IZGO Laptop Screens, a new lease of life for the LCD industry?
"The iPad 3 will be based on this new technology"
The marketable success of a product rests on two age old factors: supply and demand. When both experience steady and equal growth, a product is likely to perform well. However, given the current period of general economic hardship the supply of flat-panel screens for both laptops and televisions has vastly outweighed consumer demand.
Despite this, the production of screens, driven by company competition, is at its zenith. This disparity between supply and demand has forced down product prices to such an extent that they no longer cover production costs. In a bid to ease losses, companies have curbed their overheads,expecting a financially difficult 2012.
However, there are signs that 2013 may be more promising thanks to a material called IGZO and a new brand of ultra high resolution screens. IGZO is the abbreviated name for Indium Gallium Zinc Oxide which is a semi-conducting material that is currently being used to fashion transparent thin-film transistors, the key component of LCD and OLED screens.
Unlike the silicon found in most transparent-thin film transistors, IGZO possess a greater capacity for electron mobility, thus making it 40% more efficient than silicon based transistors. This increased efficiency means that IGZO screens are able to contain smaller pixels capable of shifting states more quickly and efficiently than silicon models.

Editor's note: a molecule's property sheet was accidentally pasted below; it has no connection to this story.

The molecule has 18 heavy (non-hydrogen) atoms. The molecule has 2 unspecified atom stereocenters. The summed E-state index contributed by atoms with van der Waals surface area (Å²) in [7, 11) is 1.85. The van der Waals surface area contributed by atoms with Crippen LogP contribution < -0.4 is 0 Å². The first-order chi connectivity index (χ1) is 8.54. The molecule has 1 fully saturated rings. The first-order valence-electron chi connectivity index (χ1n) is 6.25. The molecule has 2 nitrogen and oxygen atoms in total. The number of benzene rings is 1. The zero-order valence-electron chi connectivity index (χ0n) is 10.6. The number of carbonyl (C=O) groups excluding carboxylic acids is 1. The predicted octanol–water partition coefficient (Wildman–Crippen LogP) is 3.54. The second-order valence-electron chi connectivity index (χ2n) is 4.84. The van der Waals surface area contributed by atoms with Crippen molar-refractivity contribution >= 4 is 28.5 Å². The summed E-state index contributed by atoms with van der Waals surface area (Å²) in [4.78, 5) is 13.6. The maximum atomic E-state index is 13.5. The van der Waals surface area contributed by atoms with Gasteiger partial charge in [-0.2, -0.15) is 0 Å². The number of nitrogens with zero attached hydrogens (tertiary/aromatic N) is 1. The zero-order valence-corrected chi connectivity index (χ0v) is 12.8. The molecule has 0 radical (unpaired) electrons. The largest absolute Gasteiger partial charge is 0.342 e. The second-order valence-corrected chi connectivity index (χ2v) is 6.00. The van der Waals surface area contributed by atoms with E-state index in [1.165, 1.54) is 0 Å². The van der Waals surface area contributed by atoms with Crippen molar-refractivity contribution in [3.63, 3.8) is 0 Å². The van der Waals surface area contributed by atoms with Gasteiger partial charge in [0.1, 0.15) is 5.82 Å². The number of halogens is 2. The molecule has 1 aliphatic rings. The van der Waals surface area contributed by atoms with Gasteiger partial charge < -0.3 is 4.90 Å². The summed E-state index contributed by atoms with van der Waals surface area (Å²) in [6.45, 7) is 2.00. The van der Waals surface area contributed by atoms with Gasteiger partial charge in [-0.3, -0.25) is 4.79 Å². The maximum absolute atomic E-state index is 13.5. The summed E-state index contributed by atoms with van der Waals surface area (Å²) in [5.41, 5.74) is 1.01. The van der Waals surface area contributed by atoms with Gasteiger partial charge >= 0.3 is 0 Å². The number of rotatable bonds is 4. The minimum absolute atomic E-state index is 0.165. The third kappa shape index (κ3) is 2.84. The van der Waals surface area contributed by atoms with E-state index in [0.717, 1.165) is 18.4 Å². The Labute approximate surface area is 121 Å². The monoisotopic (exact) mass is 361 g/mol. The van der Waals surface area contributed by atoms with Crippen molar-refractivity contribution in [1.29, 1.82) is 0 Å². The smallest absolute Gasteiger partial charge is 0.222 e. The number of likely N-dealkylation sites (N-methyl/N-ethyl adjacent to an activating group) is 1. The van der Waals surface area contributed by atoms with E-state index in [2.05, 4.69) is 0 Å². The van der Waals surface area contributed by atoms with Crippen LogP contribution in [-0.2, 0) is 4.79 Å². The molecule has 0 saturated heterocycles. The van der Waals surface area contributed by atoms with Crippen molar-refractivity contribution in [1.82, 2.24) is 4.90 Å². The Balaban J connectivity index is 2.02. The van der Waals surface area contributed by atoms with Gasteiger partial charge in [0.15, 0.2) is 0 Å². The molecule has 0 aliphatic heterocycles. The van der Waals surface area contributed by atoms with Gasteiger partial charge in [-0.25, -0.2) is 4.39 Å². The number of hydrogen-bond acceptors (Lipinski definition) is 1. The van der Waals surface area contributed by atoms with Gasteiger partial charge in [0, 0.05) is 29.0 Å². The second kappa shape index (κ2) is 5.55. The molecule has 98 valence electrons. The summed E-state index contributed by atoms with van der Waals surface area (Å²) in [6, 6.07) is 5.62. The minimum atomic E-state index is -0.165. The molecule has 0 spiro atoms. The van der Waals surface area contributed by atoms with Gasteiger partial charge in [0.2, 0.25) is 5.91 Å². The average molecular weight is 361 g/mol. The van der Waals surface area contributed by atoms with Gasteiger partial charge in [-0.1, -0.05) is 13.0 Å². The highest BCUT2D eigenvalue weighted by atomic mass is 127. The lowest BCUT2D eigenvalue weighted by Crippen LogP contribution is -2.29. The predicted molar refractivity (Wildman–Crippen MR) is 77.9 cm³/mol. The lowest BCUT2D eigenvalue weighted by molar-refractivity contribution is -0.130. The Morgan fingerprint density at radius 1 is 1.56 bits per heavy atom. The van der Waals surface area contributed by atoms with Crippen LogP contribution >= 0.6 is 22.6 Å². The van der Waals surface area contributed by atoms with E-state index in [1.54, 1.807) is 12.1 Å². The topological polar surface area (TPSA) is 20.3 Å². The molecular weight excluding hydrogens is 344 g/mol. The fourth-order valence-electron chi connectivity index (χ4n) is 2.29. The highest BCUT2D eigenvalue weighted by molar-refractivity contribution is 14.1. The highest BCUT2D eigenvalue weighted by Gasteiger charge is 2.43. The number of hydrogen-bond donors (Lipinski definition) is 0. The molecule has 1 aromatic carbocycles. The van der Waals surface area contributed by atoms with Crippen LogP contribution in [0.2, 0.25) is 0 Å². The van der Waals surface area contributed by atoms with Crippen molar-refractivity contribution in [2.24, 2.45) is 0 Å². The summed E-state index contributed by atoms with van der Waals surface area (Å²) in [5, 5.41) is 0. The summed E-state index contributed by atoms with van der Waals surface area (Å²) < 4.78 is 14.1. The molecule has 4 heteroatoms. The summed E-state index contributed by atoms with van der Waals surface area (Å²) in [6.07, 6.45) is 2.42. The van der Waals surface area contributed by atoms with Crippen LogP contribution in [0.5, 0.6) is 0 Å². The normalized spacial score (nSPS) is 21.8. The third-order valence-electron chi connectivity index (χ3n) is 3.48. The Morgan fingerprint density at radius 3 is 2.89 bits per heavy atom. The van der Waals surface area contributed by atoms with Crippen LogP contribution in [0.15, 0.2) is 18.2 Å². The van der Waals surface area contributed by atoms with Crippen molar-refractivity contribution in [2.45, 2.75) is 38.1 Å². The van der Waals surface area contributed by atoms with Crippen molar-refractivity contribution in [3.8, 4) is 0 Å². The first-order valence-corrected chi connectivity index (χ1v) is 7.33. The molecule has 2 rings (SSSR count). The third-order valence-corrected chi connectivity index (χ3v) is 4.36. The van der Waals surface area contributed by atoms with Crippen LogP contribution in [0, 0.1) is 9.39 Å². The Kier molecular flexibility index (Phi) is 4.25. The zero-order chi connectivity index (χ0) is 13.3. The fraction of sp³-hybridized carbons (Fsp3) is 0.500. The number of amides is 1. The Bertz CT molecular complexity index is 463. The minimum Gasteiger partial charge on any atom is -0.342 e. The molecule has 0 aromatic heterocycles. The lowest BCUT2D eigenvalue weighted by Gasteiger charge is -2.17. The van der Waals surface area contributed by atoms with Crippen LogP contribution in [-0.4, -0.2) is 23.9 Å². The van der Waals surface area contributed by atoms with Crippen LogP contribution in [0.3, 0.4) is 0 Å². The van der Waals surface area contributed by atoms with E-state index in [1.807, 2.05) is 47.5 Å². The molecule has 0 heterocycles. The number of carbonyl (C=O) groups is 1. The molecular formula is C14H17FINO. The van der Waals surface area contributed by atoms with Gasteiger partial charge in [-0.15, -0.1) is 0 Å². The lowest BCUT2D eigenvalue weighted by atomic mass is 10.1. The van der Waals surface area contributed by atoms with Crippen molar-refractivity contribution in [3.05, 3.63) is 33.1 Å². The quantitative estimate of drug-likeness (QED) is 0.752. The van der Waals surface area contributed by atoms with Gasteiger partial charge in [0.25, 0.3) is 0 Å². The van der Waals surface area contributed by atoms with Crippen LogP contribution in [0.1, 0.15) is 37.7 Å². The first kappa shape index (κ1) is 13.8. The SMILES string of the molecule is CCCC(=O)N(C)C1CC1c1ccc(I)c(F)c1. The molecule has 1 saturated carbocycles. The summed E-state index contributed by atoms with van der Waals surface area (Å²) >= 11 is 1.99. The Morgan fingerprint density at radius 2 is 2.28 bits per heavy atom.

Equally, smaller pixel sizes means a greater number can be fitted into any given area, helping lay the ground for the production of ultra-high resolution screens in the same vein as Apple’s anticipated 2048x1536 iPad 3.
Furthermore, the use of smaller pixels allows more light to pass through the screens, meaning backlights need not be so fierce and the models don’t consume vast amounts of energy. In terms of production it is not particularly difficult to modify an LCD line so that it produces IGZO screens, as point evidenced by Sharps’ swift alteration of their production line to produce such screens in the closing quarter of 2011. The world of television may not absorb this technology as quickly as computing companies however, as content providers in that field are only just getting to grips with the demands of HD viewing (which requires resolutions well within the scope of the old silicon based screens.)
In the computing world though, Apple have been formulating resolution independent graphics in an anticipatory bid to cope with the ultra high resolution technology materials such as IGZO produce. If this is an early indicator of Apple embracing these new screens, we can expect their competitors to do the same, in a move which “Displaysearch” believes will inflate demand, gradually in 2012 and vastly in 2013.
When married with the limited IGZO supply in relation to older LCD models, inflation in demand would help restore both the economic equilibrium and LCD manufacturer margins.